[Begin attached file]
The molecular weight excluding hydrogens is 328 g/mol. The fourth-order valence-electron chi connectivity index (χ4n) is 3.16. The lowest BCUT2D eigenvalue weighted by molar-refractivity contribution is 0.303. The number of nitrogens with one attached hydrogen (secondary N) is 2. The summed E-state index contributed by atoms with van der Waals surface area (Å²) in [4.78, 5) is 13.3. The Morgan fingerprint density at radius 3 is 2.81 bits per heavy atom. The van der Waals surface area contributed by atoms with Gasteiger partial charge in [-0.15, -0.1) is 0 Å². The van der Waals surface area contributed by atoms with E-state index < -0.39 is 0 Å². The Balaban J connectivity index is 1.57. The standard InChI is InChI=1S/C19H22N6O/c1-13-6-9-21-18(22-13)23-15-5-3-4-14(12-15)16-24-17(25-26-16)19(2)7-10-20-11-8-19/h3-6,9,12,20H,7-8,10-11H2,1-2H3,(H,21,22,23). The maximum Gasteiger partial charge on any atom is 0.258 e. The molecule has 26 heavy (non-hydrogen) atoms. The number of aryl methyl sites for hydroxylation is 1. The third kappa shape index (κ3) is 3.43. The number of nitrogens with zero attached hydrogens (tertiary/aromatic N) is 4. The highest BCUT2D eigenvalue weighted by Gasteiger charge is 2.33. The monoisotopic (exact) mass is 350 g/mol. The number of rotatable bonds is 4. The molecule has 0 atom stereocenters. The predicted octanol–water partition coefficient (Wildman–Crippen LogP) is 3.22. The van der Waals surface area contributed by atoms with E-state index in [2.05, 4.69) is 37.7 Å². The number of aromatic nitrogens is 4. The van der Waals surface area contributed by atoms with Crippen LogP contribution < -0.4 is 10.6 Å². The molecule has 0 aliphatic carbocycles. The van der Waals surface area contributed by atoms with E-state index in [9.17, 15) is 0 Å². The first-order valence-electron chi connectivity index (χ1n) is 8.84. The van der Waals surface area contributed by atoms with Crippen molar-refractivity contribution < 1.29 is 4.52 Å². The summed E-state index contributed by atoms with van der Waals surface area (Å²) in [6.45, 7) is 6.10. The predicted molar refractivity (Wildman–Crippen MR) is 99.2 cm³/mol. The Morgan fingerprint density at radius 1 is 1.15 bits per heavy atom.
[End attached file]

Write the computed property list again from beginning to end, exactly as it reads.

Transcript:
The molecular weight excluding hydrogens is 328 g/mol. The fourth-order valence-electron chi connectivity index (χ4n) is 3.16. The lowest BCUT2D eigenvalue weighted by molar-refractivity contribution is 0.303. The number of nitrogens with one attached hydrogen (secondary N) is 2. The summed E-state index contributed by atoms with van der Waals surface area (Å²) in [4.78, 5) is 13.3. The Morgan fingerprint density at radius 3 is 2.81 bits per heavy atom. The van der Waals surface area contributed by atoms with Gasteiger partial charge in [-0.15, -0.1) is 0 Å². The van der Waals surface area contributed by atoms with E-state index < -0.39 is 0 Å². The Balaban J connectivity index is 1.57. The standard InChI is InChI=1S/C19H22N6O/c1-13-6-9-21-18(22-13)23-15-5-3-4-14(12-15)16-24-17(25-26-16)19(2)7-10-20-11-8-19/h3-6,9,12,20H,7-8,10-11H2,1-2H3,(H,21,22,23). The maximum Gasteiger partial charge on any atom is 0.258 e. The molecule has 26 heavy (non-hydrogen) atoms. The number of aryl methyl sites for hydroxylation is 1. The third kappa shape index (κ3) is 3.43. The number of nitrogens with zero attached hydrogens (tertiary/aromatic N) is 4. The highest BCUT2D eigenvalue weighted by Gasteiger charge is 2.33. The monoisotopic (exact) mass is 350 g/mol. The number of rotatable bonds is 4. The molecule has 0 atom stereocenters. The predicted octanol–water partition coefficient (Wildman–Crippen LogP) is 3.22. The van der Waals surface area contributed by atoms with E-state index in [2.05, 4.69) is 37.7 Å². The number of aromatic nitrogens is 4. The van der Waals surface area contributed by atoms with Crippen LogP contribution < -0.4 is 10.6 Å². The molecule has 0 aliphatic carbocycles. The van der Waals surface area contributed by atoms with E-state index in [9.17, 15) is 0 Å². The first-order valence-electron chi connectivity index (χ1n) is 8.84. The van der Waals surface area contributed by atoms with Crippen molar-refractivity contribution < 1.29 is 4.52 Å². The summed E-state index contributed by atoms with van der Waals surface area (Å²) in [6.45, 7) is 6.10. The predicted molar refractivity (Wildman–Crippen MR) is 99.2 cm³/mol. The Morgan fingerprint density at radius 1 is 1.15 bits per heavy atom.